Source: Open Doors, February 6, 2017
At the end of 2015, Gambia’s then President Yahya Jammeh pronounced the West African country to be the Islamic Republic of Gambia, saying the decision to make it an Islamic state was made because Islam is the religion of the majority of Gambian citizens. This decision raised fears among the Christian minority and human rights groups, but now Gambia’s new president, Adama Barrow, has pledged reforms, including removing laws in Gambia’s constitution that violate freedom of religion.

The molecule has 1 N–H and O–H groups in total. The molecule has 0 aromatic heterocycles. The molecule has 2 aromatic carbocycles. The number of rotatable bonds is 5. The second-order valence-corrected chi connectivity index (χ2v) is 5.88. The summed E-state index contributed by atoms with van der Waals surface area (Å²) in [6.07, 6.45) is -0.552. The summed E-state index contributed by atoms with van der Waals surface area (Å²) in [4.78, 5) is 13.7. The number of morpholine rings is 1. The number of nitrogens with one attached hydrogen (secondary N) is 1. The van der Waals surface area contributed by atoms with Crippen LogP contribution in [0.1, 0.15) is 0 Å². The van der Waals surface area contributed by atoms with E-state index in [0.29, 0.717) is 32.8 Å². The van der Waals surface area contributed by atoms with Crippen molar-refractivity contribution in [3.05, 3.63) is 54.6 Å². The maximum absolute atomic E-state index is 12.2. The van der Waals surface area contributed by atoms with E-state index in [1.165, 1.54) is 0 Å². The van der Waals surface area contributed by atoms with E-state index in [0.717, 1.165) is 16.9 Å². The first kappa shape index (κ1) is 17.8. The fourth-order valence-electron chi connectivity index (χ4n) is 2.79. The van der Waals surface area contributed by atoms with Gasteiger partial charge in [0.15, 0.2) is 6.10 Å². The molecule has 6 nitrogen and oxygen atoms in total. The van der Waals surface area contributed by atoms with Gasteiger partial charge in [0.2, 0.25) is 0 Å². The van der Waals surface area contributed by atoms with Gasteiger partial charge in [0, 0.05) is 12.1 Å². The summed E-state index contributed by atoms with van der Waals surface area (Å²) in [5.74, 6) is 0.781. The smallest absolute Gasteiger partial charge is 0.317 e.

Speaking at his first news conference since taking office on January 26, President Barrow said the country’s official name will no longer contain the word “Islamic.” Gambia, whose population is 90 percent Muslim, with the remainder of the population being Christian and animist, will move forward as the Republic of Gambia, rather than the “Islamic Republic of Gambia.” These encouraging changes are a welcome sign to Gambia’s Christian minority that the new administration will be more disposed than the outgoing president to safeguard religious freedoms for all citizens of Gambia.
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